The Importance of Curiosity

Teaching should satisfy the curiosity of the children and stoke the curiosity of the teacher. – Sarah Riley

Last week I attended a professional development workshop that had us defining some of our values as teachers. I had done this activity a few years ago because I feel that it is important to know what you value in your life and in your classroom, because it defines what you do, how you act, and… well, it defines pretty much all aspects of your classroom. If you haven’t sat down and defined your own values, I recommend that you do so. It helps so much when it comes to planning, goal-setting, and other aspects of your teaching.

Anyway, because I had already done this activity it was easy for me to write down the three values that were required of us during this activity. Since I finished before most people, I wrote down little sentences to highlight why I find these values to be important. In case you were wondering, curiosity, independence, and exploration were the three values that I wrote down. And the quote above is what I wrote down under the value of curiosity.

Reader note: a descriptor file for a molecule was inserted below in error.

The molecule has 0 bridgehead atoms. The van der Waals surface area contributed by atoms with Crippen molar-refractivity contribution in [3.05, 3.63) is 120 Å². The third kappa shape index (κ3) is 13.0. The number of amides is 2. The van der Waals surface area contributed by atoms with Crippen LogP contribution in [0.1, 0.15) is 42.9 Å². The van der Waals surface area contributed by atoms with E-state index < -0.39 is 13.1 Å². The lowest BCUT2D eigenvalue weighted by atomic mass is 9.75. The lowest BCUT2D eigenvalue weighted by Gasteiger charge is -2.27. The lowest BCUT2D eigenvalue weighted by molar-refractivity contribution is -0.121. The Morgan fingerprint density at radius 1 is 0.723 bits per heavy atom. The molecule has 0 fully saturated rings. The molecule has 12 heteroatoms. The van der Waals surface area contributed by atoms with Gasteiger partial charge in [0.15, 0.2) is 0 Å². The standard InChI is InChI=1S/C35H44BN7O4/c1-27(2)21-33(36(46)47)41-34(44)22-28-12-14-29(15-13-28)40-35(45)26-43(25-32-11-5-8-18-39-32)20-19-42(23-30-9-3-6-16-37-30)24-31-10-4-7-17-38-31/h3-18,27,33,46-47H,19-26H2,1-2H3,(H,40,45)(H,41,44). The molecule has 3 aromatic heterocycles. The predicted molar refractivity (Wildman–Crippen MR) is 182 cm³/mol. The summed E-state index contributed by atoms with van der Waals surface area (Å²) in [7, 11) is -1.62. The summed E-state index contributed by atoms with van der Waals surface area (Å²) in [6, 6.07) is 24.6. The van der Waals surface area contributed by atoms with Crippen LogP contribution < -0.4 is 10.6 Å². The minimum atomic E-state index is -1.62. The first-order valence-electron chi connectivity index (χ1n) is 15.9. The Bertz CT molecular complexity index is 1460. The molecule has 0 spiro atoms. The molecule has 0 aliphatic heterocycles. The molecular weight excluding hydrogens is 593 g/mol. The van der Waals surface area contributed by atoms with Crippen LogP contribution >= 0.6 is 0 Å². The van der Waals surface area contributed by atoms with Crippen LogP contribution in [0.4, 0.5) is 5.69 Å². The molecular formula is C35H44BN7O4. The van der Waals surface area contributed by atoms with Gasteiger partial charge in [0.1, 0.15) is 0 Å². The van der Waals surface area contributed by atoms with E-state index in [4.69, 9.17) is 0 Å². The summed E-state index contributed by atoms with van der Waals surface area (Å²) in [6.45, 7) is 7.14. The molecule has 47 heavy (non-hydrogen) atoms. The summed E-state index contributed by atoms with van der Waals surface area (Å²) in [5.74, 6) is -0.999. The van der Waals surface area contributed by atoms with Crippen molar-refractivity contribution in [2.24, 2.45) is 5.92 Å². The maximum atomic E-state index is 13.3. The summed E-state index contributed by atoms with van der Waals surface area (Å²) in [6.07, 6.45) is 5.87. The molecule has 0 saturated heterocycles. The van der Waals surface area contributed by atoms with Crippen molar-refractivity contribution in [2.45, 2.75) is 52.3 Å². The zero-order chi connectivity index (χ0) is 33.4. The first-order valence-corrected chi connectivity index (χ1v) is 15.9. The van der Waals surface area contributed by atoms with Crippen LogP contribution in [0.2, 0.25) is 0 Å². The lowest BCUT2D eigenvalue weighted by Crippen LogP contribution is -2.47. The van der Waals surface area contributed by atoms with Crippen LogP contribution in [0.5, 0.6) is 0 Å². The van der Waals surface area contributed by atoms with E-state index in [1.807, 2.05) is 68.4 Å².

I have found that curiosity is a driving force – maybe the driving force – of everything I do in the classroom. I plan around the things that the students show curiosity about, and I learn so much about those things because I have to find resources and plan activities to help them learn about those things. I find myself curious about the things that the children do, how they learn, how they interact with each other, where they need me to take the direction of their learning. There is so much to be curious about in the classroom, and so many ways to satisfy these curiosities.